The year 2020 has been strongly influenced by the corona pandemic, also in terms of labour law. This is reflected not only in the legislation but also in the case law. This newsletter provides you with an update on the laws of relevance to employers that were passed by the Bundestag shortly before the end of the year to cushion the blow of the corona crisis. Also outside of corona, however, the labour law courts once again have some exciting rulings to offer. Read for yourself!
1. New case law
1.1 Crowdworkers can be employees
In its ruling of 1 December 2020, the German Federal Labour Court [Bundesarbeitsgericht, BAG] confirmed the employee status of a supposedly self-employed crowdworker. This was the first time the court has commented on the controversial legal classification of this form of employment(docket No. 9 AZR 102 20).
The defendant checked the presentation of market products for several clients. To this end, it used the services of so-called crowdworkers. Their task was to use an app to take photos of product placements and answer questions about the advertising of products. The defendant offered corresponding microjobs via an online platform. Via a personal account, each user of the platform could accept certain orders and thereby commit himself to executing these orders within two hours in accordance with detailed specifications of the defendant. The experience points gained in the process were then credited to the user’s account and the user could reach higher "levels" with associated advantages.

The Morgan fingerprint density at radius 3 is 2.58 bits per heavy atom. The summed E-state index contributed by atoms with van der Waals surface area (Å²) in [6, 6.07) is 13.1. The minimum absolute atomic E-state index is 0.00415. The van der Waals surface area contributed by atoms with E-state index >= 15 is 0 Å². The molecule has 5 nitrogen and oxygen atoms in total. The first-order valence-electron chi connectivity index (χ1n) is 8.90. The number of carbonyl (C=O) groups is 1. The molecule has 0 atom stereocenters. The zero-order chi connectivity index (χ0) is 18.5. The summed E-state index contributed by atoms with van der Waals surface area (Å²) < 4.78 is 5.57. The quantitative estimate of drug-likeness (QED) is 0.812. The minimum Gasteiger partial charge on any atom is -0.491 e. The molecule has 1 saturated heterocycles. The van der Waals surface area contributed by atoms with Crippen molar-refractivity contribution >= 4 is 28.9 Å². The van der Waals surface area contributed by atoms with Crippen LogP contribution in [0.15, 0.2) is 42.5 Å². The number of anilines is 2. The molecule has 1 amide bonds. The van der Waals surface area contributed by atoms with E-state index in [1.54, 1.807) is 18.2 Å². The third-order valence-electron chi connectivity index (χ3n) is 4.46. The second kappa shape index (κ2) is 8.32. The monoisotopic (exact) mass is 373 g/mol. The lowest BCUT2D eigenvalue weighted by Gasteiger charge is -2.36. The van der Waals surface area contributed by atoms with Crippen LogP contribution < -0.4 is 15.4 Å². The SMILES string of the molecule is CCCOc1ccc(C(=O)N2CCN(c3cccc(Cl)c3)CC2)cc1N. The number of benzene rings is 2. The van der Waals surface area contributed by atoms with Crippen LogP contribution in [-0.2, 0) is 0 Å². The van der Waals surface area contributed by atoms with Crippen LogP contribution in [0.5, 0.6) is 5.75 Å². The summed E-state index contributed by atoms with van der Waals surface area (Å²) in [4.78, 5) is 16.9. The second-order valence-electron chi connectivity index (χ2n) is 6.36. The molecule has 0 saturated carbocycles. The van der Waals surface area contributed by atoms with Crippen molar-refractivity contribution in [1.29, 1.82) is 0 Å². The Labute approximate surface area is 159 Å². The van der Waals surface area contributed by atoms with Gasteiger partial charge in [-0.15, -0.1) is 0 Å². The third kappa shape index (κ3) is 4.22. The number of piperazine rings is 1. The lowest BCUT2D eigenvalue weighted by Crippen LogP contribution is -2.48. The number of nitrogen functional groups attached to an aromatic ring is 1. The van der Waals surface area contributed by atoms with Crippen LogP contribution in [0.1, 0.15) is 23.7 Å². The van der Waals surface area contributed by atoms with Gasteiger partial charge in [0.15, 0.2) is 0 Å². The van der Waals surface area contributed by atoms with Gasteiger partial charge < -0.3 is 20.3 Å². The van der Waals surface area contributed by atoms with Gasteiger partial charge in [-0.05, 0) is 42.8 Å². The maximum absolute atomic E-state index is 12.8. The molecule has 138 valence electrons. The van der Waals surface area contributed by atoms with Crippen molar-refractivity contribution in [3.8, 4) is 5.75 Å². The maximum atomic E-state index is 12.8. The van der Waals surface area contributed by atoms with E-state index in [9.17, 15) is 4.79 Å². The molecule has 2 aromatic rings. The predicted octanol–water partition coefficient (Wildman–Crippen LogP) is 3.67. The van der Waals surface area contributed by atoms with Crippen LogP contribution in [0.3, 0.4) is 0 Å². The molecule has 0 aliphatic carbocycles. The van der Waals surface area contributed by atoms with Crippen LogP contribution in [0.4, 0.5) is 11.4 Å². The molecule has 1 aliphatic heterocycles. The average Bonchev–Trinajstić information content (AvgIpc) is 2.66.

The Federal Labour Court affirmed the existence of an indefinite employment relationship in the specific case. In its decision, the 9th Senate examined in particular the statutory requirements of § 611a German Civil Code [Bürgerliches Gesetzbuch, BGB]. The Senate was of the opinion that, on the basis of the concrete circumstances of the individual case, even as a crowdworker the claimant was conducting work that was bound by instructions and determined by others in a situation of personal dependence. While the specific designation of the contract is of no significance, the fact that the crowdworker, as contractor, actually cannot freely structure his employment activity in terms of its place, time and content, is decisive. This is supported by the defendant’s organisational structure, namely the step-by-step completion of contractually specified small orders with the aid of the online platform. The associated rating system with the advancement in "levels" also serves as an incentive to continuously perform presentation-checking activities at a customary domicile and thus achieve a higher hourly wage.
The decision leaves an ambivalent impression: although the Federal Labour Court succeeds in examining the novel form of employment of crowdworking on the basis of the tried and tested criteria of § 611a BGB, the result is of only limited practical help, because the case-by-case nature of the decision is expressed quite clearly: crowdworkers can be, but are not necessarily employees. It remains to be seen whether the German Federal Ministry of Labour will now also address with this issue so that enormous practical uncertainties can be avoided.